Scientists have managed to cram more data than ever onto a single disc. Previously only able to hold 4.7GB, those same discs could now hold a mind boggling 1,000 terabytes of data thanks to a breakthrough by Australian scientists.
Yes, that’s the equivalent of 40,000 HD movies slapped on to one single DVD!
Cloud storage seems to be the way forward but, even then, 1,000TB of storage is gonna wreak havoc on your bank account. Let’s say that you’ve got the cash for that much cloud storage, you’ll still be answerable to the speed of your internet connection.
Swinburne University scientists have managed to construct a new system for burning discs which use two light beams for just 9 nanometers thin etching, compared to current 500 nanometer efforts. The comparison made is like previously writing with thick Sharpie pens and now writing with fine liners.
The current limitations of writing data to optical discs is what’s known as the refraction limit of light. Since light can’t be broken down smaller than 500 nanometers, it was assumed that lasers (light) couldn’t write bits of information smaller than 500 nanometers either. That’s apparently not true, as Dr. Gan and his partners figured out that using two light beams, they can shorten the writing light down to just 9 nanometers.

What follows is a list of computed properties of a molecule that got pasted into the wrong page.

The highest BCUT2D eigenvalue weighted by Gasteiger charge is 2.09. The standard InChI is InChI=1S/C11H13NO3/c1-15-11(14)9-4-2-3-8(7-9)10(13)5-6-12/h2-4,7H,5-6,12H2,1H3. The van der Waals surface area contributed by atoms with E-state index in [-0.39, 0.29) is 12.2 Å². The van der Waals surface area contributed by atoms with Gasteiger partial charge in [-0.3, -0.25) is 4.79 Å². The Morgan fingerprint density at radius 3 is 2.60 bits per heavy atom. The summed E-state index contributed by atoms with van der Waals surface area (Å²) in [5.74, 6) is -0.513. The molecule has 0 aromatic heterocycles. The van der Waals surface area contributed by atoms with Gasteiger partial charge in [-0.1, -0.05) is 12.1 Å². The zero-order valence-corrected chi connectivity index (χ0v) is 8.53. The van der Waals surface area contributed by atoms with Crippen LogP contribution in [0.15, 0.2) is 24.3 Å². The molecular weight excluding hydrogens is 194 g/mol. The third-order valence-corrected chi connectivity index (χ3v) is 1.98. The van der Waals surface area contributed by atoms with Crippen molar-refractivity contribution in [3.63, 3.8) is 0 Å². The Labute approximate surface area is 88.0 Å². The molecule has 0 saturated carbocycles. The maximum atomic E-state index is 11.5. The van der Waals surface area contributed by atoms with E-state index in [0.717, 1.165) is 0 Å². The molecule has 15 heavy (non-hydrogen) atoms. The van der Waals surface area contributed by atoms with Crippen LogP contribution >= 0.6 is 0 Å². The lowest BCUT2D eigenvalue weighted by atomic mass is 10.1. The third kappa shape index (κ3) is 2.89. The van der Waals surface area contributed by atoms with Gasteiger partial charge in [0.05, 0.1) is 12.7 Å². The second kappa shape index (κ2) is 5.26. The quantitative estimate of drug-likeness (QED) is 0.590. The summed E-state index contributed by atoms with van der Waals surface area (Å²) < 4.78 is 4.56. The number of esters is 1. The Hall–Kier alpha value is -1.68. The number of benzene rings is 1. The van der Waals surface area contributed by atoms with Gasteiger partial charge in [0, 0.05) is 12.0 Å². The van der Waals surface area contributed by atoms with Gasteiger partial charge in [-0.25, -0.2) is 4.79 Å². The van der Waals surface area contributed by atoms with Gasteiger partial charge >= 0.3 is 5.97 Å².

Two 500 nanometer beams are used to write the disc. One writes while the second purple circular beam is used to block all but a point of light 9 nanometers in width.
Creator, Dr. Gan explains.
“In my mind, I have an vision for our society in the future where everyone will have a data bank account just like we all have a bank account today… We’ll save all of our data in the data bank. Everyone no longer needs the same things today as phones, iPads, or laptops. We only need a soft touch screen, any data processing, while storage is done remotely.”
Don’t make all your DVDs in to garden ornaments or coasters just yet, although there’s no mention of if the discs require a new method of reading them as well as burning them.